As Friends enters its seventh season, Kudrow, 37, has a blossoming movie career and an astute take on the Hollywood stratosphere where she now resides with French husband Michel Stern, an advertising exec, and their son Julian, 2. Just eight years ago, Kudrow was an office manager and researcher for her dad, a noted headache specialist. Now she's earning $750,000 an episode on Friends and winning raves for film roles such as the repressed teacher in The Opposite of Sex. It's a remarkable ascent that astounds her, yet doesn't surprise her. From her earliest memories, something inside her insisted she would be famous.

"I'd watch talk shows as a girl and think, 'What will you say when you're on these shows?' Even when I was studying biology, with no plans to be an actress, I'd think that. It would catch me by surprise. Then I'd say, 'What are you thinking? What will you talk about on these shows? Lab rats?' But on some level, I just knew."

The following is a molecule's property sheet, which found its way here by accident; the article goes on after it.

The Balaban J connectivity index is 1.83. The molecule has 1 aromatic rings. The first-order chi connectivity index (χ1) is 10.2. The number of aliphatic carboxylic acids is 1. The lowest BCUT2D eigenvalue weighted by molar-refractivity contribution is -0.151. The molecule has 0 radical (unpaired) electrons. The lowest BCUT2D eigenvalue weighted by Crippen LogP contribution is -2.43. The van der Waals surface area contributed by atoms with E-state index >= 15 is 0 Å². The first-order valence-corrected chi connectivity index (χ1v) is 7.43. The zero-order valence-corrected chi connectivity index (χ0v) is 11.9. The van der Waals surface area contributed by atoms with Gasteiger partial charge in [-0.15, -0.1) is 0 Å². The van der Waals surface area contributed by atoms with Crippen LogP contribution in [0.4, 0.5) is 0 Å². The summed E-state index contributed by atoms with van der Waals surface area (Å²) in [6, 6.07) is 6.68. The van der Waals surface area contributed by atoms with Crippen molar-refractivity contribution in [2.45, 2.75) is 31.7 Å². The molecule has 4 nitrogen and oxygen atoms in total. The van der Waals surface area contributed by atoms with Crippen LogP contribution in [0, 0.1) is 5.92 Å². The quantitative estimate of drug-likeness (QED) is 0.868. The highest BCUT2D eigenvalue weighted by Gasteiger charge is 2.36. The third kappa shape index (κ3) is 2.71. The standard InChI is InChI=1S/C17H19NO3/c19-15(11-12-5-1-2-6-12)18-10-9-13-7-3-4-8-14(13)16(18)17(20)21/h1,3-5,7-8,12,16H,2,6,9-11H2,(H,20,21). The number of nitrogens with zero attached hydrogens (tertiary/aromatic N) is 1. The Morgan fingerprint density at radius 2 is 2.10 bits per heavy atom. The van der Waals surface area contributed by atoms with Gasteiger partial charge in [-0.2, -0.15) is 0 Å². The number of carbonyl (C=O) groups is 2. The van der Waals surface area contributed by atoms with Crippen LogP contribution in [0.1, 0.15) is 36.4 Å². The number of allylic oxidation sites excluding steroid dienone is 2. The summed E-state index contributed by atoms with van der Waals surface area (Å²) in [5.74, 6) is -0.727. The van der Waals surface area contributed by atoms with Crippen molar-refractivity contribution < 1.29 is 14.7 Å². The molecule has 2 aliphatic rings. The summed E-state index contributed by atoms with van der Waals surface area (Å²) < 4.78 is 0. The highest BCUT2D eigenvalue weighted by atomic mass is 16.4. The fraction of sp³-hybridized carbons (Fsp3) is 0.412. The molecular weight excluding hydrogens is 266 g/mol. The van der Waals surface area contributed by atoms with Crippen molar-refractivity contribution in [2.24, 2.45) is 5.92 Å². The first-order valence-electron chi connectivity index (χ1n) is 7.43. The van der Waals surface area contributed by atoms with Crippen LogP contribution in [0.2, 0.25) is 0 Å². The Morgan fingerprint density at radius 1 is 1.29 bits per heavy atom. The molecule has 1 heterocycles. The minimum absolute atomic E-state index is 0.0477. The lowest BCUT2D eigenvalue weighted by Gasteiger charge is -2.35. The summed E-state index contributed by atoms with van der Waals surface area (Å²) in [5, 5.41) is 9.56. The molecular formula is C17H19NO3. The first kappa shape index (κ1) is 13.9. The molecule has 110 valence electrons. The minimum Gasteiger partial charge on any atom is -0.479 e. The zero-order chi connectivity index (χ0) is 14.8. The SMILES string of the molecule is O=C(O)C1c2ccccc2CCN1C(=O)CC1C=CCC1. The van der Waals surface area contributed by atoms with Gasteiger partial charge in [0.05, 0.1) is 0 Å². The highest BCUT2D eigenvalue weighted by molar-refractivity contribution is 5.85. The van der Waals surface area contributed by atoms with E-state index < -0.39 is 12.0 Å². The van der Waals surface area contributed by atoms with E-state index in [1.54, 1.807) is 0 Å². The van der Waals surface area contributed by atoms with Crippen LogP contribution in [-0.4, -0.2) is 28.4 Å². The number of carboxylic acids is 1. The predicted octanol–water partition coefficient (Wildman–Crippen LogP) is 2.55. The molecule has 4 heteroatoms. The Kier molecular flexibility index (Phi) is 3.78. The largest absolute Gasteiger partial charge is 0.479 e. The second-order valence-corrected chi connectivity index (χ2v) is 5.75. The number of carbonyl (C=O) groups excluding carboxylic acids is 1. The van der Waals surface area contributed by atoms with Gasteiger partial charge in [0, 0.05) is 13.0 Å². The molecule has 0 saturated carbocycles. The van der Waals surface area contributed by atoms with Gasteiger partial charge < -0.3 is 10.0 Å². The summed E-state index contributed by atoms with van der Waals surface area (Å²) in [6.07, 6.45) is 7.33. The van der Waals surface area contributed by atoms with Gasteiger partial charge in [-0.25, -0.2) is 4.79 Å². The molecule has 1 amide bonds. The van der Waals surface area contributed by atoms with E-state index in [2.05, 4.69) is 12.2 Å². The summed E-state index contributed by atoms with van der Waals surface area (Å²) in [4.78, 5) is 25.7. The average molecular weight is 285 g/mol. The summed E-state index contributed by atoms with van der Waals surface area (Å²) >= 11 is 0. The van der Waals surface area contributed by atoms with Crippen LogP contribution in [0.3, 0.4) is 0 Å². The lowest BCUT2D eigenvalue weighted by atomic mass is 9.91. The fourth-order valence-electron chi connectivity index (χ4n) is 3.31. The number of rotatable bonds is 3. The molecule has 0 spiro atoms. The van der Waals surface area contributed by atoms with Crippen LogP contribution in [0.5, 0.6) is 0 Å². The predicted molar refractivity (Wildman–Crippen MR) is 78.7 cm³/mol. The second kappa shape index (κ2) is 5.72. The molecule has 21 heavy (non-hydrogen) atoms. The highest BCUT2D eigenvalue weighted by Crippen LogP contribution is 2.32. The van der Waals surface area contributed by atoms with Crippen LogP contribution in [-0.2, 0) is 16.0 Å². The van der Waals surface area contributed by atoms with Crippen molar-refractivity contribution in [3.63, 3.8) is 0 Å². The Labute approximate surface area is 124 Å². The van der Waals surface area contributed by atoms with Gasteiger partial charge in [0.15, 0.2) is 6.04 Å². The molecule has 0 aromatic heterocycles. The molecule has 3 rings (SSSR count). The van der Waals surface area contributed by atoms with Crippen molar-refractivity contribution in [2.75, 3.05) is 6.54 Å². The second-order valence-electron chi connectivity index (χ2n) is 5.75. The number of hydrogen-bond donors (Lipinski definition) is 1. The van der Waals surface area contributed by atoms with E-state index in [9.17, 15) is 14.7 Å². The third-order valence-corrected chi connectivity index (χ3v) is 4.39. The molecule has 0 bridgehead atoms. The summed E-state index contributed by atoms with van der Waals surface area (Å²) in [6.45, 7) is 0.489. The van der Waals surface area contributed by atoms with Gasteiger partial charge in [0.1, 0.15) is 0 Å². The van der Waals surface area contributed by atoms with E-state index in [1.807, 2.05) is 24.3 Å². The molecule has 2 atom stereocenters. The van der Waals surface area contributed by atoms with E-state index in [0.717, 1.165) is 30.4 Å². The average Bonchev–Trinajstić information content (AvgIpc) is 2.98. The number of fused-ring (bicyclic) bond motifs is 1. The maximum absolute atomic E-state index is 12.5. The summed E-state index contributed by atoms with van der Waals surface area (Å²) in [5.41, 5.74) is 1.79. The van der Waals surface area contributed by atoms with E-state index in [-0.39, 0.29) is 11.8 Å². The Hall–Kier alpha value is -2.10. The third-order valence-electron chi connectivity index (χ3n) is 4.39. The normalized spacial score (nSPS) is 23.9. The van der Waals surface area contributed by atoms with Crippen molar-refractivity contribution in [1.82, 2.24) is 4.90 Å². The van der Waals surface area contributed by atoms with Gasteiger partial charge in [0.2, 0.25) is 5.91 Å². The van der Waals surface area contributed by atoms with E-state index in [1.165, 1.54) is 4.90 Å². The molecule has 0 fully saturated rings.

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In Kudrow's new movie, the dark comedy Lucky Numbers, she plays a TV "lotto-ball girl" who conspires with a weatherman (John Travolta) to rig a state lottery drawing. Yes, she recognizes that the two-year, $40 million contract each Friends actor signed last spring was like winning the career lottery. "That's because it wasn't just based on talent. We were lucky enough to be in the right mental place to audition and get the part over hundreds of talented people." Most of all, she says, she's lucky all six stars became "best friends" offscreen, enhancing their on-air chemistry. "We all made the exact decision: Let's be friends."